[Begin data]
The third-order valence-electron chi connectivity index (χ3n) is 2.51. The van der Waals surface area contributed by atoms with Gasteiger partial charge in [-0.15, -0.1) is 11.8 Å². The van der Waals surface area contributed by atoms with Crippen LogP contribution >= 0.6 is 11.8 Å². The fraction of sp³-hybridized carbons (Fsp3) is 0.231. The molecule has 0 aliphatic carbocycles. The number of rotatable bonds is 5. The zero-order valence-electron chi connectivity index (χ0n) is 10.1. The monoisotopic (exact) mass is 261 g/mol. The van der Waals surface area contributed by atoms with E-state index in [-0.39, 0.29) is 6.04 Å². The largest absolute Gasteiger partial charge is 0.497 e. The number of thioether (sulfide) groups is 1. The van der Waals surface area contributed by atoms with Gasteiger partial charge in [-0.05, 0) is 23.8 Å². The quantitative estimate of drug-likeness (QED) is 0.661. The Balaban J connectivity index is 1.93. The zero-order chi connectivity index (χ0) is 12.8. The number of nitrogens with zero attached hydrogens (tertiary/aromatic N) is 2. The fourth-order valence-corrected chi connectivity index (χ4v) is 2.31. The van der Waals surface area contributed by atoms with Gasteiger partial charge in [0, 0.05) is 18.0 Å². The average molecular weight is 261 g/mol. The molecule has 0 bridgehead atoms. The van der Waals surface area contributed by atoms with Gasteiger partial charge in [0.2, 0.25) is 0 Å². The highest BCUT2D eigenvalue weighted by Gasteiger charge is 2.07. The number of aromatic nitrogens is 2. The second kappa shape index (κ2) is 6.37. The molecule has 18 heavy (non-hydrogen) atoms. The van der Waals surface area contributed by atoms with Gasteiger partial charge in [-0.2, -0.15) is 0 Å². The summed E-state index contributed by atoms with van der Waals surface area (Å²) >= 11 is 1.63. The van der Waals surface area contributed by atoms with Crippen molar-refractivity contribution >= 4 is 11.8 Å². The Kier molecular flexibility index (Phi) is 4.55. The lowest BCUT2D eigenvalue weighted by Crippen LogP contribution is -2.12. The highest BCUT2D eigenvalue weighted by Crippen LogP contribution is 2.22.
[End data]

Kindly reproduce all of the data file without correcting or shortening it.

The third-order valence-electron chi connectivity index (χ3n) is 2.51. The van der Waals surface area contributed by atoms with Gasteiger partial charge in [-0.15, -0.1) is 11.8 Å². The van der Waals surface area contributed by atoms with Crippen LogP contribution >= 0.6 is 11.8 Å². The fraction of sp³-hybridized carbons (Fsp3) is 0.231. The molecule has 0 aliphatic carbocycles. The number of rotatable bonds is 5. The zero-order valence-electron chi connectivity index (χ0n) is 10.1. The monoisotopic (exact) mass is 261 g/mol. The van der Waals surface area contributed by atoms with E-state index in [-0.39, 0.29) is 6.04 Å². The largest absolute Gasteiger partial charge is 0.497 e. The number of thioether (sulfide) groups is 1. The van der Waals surface area contributed by atoms with Gasteiger partial charge in [-0.05, 0) is 23.8 Å². The quantitative estimate of drug-likeness (QED) is 0.661. The Balaban J connectivity index is 1.93. The zero-order chi connectivity index (χ0) is 12.8. The number of nitrogens with zero attached hydrogens (tertiary/aromatic N) is 2. The fourth-order valence-corrected chi connectivity index (χ4v) is 2.31. The van der Waals surface area contributed by atoms with Gasteiger partial charge in [0, 0.05) is 18.0 Å². The average molecular weight is 261 g/mol. The molecule has 0 bridgehead atoms. The van der Waals surface area contributed by atoms with Gasteiger partial charge in [0.2, 0.25) is 0 Å². The highest BCUT2D eigenvalue weighted by Gasteiger charge is 2.07. The number of aromatic nitrogens is 2. The second kappa shape index (κ2) is 6.37. The molecule has 18 heavy (non-hydrogen) atoms. The van der Waals surface area contributed by atoms with Gasteiger partial charge in [-0.2, -0.15) is 0 Å². The summed E-state index contributed by atoms with van der Waals surface area (Å²) >= 11 is 1.63. The van der Waals surface area contributed by atoms with Crippen molar-refractivity contribution >= 4 is 11.8 Å². The Kier molecular flexibility index (Phi) is 4.55. The lowest BCUT2D eigenvalue weighted by Crippen LogP contribution is -2.12. The highest BCUT2D eigenvalue weighted by Crippen LogP contribution is 2.22.